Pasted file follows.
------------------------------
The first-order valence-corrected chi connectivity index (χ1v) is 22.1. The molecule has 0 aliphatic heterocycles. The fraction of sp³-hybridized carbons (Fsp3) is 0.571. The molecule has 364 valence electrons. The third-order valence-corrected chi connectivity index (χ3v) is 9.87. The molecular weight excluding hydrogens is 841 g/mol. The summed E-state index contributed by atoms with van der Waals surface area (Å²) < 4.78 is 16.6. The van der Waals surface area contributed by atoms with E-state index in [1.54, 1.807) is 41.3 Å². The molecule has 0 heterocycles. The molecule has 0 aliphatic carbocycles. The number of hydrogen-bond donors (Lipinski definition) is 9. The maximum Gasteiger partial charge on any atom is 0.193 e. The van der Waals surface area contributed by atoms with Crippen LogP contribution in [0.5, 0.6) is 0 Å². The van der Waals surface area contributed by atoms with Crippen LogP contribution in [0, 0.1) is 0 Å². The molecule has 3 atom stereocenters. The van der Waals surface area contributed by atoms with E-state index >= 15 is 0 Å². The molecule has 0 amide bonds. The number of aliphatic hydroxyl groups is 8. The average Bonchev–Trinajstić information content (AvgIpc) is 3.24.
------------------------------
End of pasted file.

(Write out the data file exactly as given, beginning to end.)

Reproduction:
The first-order valence-corrected chi connectivity index (χ1v) is 22.1. The molecule has 0 aliphatic heterocycles. The fraction of sp³-hybridized carbons (Fsp3) is 0.571. The molecule has 364 valence electrons. The third-order valence-corrected chi connectivity index (χ3v) is 9.87. The molecular weight excluding hydrogens is 841 g/mol. The summed E-state index contributed by atoms with van der Waals surface area (Å²) < 4.78 is 16.6. The van der Waals surface area contributed by atoms with E-state index in [1.54, 1.807) is 41.3 Å². The molecule has 0 heterocycles. The molecule has 0 aliphatic carbocycles. The number of hydrogen-bond donors (Lipinski definition) is 9. The maximum Gasteiger partial charge on any atom is 0.193 e. The van der Waals surface area contributed by atoms with Crippen LogP contribution in [0.5, 0.6) is 0 Å². The van der Waals surface area contributed by atoms with Crippen LogP contribution in [0, 0.1) is 0 Å². The molecule has 3 atom stereocenters. The van der Waals surface area contributed by atoms with E-state index >= 15 is 0 Å². The molecule has 0 amide bonds. The number of aliphatic hydroxyl groups is 8. The average Bonchev–Trinajstić information content (AvgIpc) is 3.24.